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If you’d like a little hope and joy on your daily walk, please do come and check out our pictures in St Andrew’s Church garden!

Painted by John Roberts, they tell the story of Easter.

**Please do adhere to the usual social distancing rules, thank you!**

If you’d like to get in touch with our vicar Felicity during these strange and difficult times, please email her on walters@revfelicity.plus.com . We have a church WhatsApp group and we’d love to welcome new members!

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Tuesday, 31 March 2020

Gracious Father,
you gave up your Son
out of love for the world:
lead us to ponder the mysteries of his passion,
that we may know eternal peace
through the shedding of our Saviour’s blood,
Jesus Christ our Lord.

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A sermon for today by a Vince Ryder.

St. Andrew’s, 29th March 2019
Ezekiel 37.1-14. Psalm 130. Romans 8.6-11. John 11.1-45

‘Prophesy to these bones, and say to them: O dry bones, hear the word of the Lord.’ (Ezekiel 37:4). Maybe a song comes to mind when we read the passage from Ezekiel. Any guesses which came to mind for me? If you guessed ‘Dem bones, dem bones, dem dry bones, now hear the word of the Lord’ you were right. If another song came to mind then feel free to share it in the comments. A Facebook sermon can become quite interactive when you think about it!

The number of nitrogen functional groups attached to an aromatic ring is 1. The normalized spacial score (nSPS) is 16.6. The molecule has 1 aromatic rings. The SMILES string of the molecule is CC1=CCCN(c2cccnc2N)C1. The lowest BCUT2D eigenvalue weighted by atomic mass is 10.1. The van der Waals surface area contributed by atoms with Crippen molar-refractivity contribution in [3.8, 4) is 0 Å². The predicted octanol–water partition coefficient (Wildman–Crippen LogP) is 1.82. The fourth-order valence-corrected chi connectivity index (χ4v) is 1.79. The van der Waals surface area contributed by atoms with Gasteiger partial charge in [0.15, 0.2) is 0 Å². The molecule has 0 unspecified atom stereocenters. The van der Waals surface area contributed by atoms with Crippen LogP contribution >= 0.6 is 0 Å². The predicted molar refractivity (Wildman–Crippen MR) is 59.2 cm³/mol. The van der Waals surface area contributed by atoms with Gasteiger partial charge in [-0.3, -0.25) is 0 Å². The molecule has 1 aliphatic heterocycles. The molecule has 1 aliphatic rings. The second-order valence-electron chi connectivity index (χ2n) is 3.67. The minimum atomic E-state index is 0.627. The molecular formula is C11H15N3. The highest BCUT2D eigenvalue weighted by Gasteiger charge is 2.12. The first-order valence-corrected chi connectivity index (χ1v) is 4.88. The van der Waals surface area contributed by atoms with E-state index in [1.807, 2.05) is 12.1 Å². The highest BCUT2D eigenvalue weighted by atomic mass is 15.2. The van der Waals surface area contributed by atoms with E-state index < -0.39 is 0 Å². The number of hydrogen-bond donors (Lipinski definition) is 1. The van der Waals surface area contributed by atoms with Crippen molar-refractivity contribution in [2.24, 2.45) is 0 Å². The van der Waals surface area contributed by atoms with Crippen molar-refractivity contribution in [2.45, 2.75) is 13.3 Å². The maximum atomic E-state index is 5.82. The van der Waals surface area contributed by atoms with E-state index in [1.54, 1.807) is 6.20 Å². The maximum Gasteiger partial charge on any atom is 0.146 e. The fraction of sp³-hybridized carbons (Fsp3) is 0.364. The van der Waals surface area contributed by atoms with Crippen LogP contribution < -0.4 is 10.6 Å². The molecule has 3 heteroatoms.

There was even an article about the song in the Financial Times back in 2016, in which a journalist by the name of Helen Brown wrote: “The melody was written in the 1920’s by the great African-American author and songwriter James Wheldon Johnson to give motivational oomph to the Old Testament tale of Ezekiel at a time when spirituals were a powerful binding force among black Americans.”

Now you’re probably not surprised to learn that I’m not an avid reader of the Financial Times, to say the least, but it was a surprise to me to find an article in that particular paper when I started ‘googling’ the song. Perhaps the folk who dabble in stocks and shares appreciate reading which broadens their horizons. One thing is clear though, Helen Brown, the author of the article had done her homework and she knew the context of Ezekiel’s vision.

I’m not sure how much ‘motivational oomph’ Ezekiel needed though. His ‘oomph’ was from God alone when he had a vision in which he was instructed to ‘prophesy to the bones’. He was a young priest when the Babylonians destroyed the temple at Jerusalem in about 587BC.

He may have dwelt in a riverside refugee camp among people who may have begun to lose faith. The ‘dry bones’ represented the people Israel and the prophecy was first intended for them. They were people who were ‘tired and weary’ but people who were still God’s own people, people who God cared passionately for.